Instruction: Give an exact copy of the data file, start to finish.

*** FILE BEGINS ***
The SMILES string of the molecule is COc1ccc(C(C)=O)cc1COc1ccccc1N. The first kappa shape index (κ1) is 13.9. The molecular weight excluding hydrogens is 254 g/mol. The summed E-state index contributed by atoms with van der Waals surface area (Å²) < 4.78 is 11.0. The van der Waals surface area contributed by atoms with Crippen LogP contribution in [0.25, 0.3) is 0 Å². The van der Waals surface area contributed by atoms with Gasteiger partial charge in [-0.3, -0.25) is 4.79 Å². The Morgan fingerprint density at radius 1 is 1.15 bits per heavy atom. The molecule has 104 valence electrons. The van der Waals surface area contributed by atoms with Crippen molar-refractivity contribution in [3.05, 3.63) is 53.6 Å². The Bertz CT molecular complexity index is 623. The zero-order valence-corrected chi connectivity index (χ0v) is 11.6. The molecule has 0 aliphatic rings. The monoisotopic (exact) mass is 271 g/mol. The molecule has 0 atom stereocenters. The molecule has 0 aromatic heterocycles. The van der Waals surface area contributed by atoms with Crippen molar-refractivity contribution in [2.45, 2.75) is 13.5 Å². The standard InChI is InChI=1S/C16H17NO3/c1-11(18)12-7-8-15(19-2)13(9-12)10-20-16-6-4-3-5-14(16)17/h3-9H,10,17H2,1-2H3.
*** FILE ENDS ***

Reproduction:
The SMILES string of the molecule is COc1ccc(C(C)=O)cc1COc1ccccc1N. The first kappa shape index (κ1) is 13.9. The molecular weight excluding hydrogens is 254 g/mol. The summed E-state index contributed by atoms with van der Waals surface area (Å²) < 4.78 is 11.0. The van der Waals surface area contributed by atoms with Crippen LogP contribution in [0.25, 0.3) is 0 Å². The van der Waals surface area contributed by atoms with Gasteiger partial charge in [-0.3, -0.25) is 4.79 Å². The Morgan fingerprint density at radius 1 is 1.15 bits per heavy atom. The molecule has 104 valence electrons. The van der Waals surface area contributed by atoms with Crippen molar-refractivity contribution in [3.05, 3.63) is 53.6 Å². The Bertz CT molecular complexity index is 623. The zero-order valence-corrected chi connectivity index (χ0v) is 11.6. The molecule has 0 aliphatic rings. The monoisotopic (exact) mass is 271 g/mol. The molecule has 0 atom stereocenters. The molecule has 0 aromatic heterocycles. The van der Waals surface area contributed by atoms with Crippen molar-refractivity contribution in [2.45, 2.75) is 13.5 Å². The standard InChI is InChI=1S/C16H17NO3/c1-11(18)12-7-8-15(19-2)13(9-12)10-20-16-6-4-3-5-14(16)17/h3-9H,10,17H2,1-2H3.